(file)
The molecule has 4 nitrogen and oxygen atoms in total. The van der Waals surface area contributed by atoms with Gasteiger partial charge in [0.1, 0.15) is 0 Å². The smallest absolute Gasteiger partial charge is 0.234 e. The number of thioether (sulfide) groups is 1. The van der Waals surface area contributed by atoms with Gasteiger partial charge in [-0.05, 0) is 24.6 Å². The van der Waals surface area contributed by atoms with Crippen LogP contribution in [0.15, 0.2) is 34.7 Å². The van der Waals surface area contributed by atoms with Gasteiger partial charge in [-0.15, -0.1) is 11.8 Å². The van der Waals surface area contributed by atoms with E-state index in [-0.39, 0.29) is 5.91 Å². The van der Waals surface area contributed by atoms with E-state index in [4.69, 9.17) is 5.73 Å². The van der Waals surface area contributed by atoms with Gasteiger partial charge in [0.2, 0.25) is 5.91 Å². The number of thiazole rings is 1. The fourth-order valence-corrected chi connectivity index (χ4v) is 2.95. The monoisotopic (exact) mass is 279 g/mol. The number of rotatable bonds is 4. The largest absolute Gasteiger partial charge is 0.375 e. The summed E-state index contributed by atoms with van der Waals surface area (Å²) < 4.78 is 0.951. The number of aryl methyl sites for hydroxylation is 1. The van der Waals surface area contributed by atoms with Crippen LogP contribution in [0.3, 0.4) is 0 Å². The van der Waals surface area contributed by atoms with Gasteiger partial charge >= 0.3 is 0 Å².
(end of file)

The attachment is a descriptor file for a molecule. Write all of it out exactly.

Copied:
The molecule has 4 nitrogen and oxygen atoms in total. The van der Waals surface area contributed by atoms with Gasteiger partial charge in [0.1, 0.15) is 0 Å². The smallest absolute Gasteiger partial charge is 0.234 e. The number of thioether (sulfide) groups is 1. The van der Waals surface area contributed by atoms with Gasteiger partial charge in [-0.05, 0) is 24.6 Å². The van der Waals surface area contributed by atoms with Crippen LogP contribution in [0.15, 0.2) is 34.7 Å². The van der Waals surface area contributed by atoms with Gasteiger partial charge in [-0.15, -0.1) is 11.8 Å². The van der Waals surface area contributed by atoms with E-state index in [-0.39, 0.29) is 5.91 Å². The van der Waals surface area contributed by atoms with E-state index in [4.69, 9.17) is 5.73 Å². The van der Waals surface area contributed by atoms with Gasteiger partial charge in [0.2, 0.25) is 5.91 Å². The number of thiazole rings is 1. The fourth-order valence-corrected chi connectivity index (χ4v) is 2.95. The monoisotopic (exact) mass is 279 g/mol. The number of rotatable bonds is 4. The largest absolute Gasteiger partial charge is 0.375 e. The summed E-state index contributed by atoms with van der Waals surface area (Å²) < 4.78 is 0.951. The number of aryl methyl sites for hydroxylation is 1. The van der Waals surface area contributed by atoms with Crippen LogP contribution in [0.3, 0.4) is 0 Å². The van der Waals surface area contributed by atoms with Gasteiger partial charge >= 0.3 is 0 Å².